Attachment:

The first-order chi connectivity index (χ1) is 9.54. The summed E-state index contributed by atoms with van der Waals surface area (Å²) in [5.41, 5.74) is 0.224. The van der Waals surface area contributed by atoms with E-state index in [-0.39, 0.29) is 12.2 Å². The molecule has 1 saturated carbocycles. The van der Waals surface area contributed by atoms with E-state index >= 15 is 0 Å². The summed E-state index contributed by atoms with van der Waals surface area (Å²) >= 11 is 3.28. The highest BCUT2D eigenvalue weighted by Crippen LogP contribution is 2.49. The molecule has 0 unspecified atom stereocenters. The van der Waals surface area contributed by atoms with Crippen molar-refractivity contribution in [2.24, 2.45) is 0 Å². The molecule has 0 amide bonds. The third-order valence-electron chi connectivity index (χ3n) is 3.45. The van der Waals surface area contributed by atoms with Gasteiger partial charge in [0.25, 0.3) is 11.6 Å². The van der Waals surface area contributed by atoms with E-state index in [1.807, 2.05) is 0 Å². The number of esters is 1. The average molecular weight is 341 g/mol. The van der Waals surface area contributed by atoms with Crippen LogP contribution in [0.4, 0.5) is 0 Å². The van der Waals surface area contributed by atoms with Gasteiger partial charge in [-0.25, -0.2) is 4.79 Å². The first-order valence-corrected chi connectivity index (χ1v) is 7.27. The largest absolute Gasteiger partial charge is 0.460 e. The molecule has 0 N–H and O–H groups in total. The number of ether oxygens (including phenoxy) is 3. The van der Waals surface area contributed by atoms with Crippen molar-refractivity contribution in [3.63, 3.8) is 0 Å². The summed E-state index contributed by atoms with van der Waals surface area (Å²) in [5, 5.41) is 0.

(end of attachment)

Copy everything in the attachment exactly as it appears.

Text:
The first-order chi connectivity index (χ1) is 9.54. The summed E-state index contributed by atoms with van der Waals surface area (Å²) in [5.41, 5.74) is 0.224. The van der Waals surface area contributed by atoms with E-state index in [-0.39, 0.29) is 12.2 Å². The molecule has 1 saturated carbocycles. The van der Waals surface area contributed by atoms with E-state index >= 15 is 0 Å². The summed E-state index contributed by atoms with van der Waals surface area (Å²) >= 11 is 3.28. The highest BCUT2D eigenvalue weighted by Crippen LogP contribution is 2.49. The molecule has 0 unspecified atom stereocenters. The van der Waals surface area contributed by atoms with Crippen molar-refractivity contribution in [2.24, 2.45) is 0 Å². The molecule has 0 amide bonds. The third-order valence-electron chi connectivity index (χ3n) is 3.45. The van der Waals surface area contributed by atoms with Gasteiger partial charge in [0.25, 0.3) is 11.6 Å². The van der Waals surface area contributed by atoms with E-state index in [1.807, 2.05) is 0 Å². The number of esters is 1. The average molecular weight is 341 g/mol. The van der Waals surface area contributed by atoms with Crippen LogP contribution in [0.4, 0.5) is 0 Å². The van der Waals surface area contributed by atoms with Gasteiger partial charge in [-0.25, -0.2) is 4.79 Å². The first-order valence-corrected chi connectivity index (χ1v) is 7.27. The largest absolute Gasteiger partial charge is 0.460 e. The molecule has 0 N–H and O–H groups in total. The number of ether oxygens (including phenoxy) is 3. The van der Waals surface area contributed by atoms with Crippen molar-refractivity contribution in [3.63, 3.8) is 0 Å². The summed E-state index contributed by atoms with van der Waals surface area (Å²) in [5, 5.41) is 0.